A look at changes for Florida school officers amid Peterson trial | #schoolsaftey

POLK COUNTY, Fla. — As schools in Florida close for the summer, the trial of former Marjory Stoneman Douglas High School resource officer Scot Peterson is underway.

Peterson is facing seven counts of felony child neglect over his handling of the Parkland mass shooting. In total, a gunman murdered 14 students and three staff members.

Just three weeks after the tragic Valentine’s Day in 2018, then-Gov. Rick Scott signed the Marjory Stoneman Douglas High School Public Safety Act. The changes required public schools to have an officer.

In addition, The Coach Aaron Feis Guardian Program, named after the assistant football coach who was murdered, was established.

It allows people who meet certain criteria to serve as school guardians. Typically, they could be former first responders or those with military experience.

Florida school districts may also vote to allow teachers to be armed, which some have found controversial.

The vision started in the Polk County Sheriff’s Office under Sheriff Grady Judd’s leadership prior to the Parkland mass shooting. 

He believes even more school guardians could help keep schools safer. As far as firearm trainings, Judd said school guardians must show a “little higher” proficiency than even a police officer.

“One’s better than none, two is better than one, three is better than two, four is better than three,” Judd said.

As of Wednesday, the program varies by school district.

For instance, Hillsborough County Public Schools has 388 school safety officers in its elementary schools. Meanwhile, a school resource deputy or officer patrols its middle and high schools.

In Polk County, at least 112 safety guardians are in place. Each elementary school has one guardian, and every middle and high school has a school resource officer or deputy.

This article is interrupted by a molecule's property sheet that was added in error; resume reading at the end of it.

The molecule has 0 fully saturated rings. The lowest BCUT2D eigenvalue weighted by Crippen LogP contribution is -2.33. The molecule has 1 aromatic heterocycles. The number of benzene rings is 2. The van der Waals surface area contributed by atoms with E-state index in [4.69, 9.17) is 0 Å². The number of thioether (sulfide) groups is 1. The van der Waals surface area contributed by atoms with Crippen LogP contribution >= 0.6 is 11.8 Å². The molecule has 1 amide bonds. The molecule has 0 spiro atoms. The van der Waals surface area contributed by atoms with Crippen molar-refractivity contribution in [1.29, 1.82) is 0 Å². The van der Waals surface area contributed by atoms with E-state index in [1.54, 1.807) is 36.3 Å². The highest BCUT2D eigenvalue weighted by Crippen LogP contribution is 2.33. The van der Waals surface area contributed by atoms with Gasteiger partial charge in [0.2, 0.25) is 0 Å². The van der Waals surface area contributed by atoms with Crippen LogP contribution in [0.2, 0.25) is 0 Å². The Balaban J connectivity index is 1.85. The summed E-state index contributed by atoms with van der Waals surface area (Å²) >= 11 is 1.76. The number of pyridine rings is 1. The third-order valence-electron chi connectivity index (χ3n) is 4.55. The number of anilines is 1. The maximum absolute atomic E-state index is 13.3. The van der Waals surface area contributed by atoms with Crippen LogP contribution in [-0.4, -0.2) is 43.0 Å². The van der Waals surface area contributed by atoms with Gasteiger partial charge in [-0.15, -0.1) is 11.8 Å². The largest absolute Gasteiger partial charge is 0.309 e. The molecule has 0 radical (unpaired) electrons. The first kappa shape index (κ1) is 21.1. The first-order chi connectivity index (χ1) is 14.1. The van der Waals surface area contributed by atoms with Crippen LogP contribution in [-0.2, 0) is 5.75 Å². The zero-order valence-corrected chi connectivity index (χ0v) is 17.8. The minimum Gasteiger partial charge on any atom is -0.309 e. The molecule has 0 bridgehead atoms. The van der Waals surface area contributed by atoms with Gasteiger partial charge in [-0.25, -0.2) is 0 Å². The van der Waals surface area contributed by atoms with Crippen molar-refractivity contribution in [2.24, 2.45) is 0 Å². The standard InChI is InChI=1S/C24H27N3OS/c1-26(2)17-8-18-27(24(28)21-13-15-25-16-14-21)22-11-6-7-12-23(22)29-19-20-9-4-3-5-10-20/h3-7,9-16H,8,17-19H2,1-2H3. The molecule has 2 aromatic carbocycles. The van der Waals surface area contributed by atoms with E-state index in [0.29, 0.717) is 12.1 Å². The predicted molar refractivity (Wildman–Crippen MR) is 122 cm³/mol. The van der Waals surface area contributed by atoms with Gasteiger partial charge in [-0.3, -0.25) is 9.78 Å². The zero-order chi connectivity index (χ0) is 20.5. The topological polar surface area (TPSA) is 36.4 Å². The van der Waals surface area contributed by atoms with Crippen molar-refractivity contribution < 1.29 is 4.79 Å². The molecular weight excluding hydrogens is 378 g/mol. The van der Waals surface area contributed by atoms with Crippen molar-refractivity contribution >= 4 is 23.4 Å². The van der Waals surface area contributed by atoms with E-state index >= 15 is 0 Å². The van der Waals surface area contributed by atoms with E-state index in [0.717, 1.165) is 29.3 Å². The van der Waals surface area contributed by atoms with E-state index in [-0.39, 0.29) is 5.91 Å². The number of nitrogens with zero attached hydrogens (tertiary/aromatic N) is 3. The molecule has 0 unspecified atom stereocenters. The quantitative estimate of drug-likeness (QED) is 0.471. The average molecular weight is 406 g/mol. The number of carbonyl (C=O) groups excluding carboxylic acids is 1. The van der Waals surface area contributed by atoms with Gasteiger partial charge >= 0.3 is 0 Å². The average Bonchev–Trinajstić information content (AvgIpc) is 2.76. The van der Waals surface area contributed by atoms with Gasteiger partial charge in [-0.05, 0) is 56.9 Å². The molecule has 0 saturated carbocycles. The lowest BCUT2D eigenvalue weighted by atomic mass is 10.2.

Sarasota County Schools has at least 49 school resource officers, while the School District of Manatee County has 49 guardians, but none are volunteers. 

The heightened importance on school officers has shifted with school mass shootings becoming more prevalent, said Dr. David Thomas, Florida Gulf Coast University professor of forensic studies.

Thomas, who served 20 years as a police officer, said while Florida schools are much safer due to improved training and protocols, they’re only as effective as the people who are responsible for it.

“The weakest link in any security system are the humans that use it,” Thomas said.

Other mass shootings like the one at Robb Elementary School in Uvalde, Texas, garnered criticism for Texas state police’s handling of it. In total, a gunman killed 19 children and two teachers.

In Peterson’s case, he approached the building with his gun drawn 73 seconds before Cruz reached the third floor, but instead of entering, he backed away as gunfire sounded, according to the Associated Press.

He becomes the first U.S. law enforcement officer prosecuted for his alleged actions and inaction during a school shooting.

“We can never guarantee that there won’t be an active shooter,” Judd said. “All we can tell you is we’ve reduced the probabilities and we’ve created an infrastructure for a better response should that occur.”

In total, 46 school districts statewide participate in the Guardian Program. Other major changes enacted include Alyssa’s Law named after Alyssa Alhadeff, one of the students killed at MDS.

The law requires all Florida public schools, including charter schools, to implement a panic alert system. 


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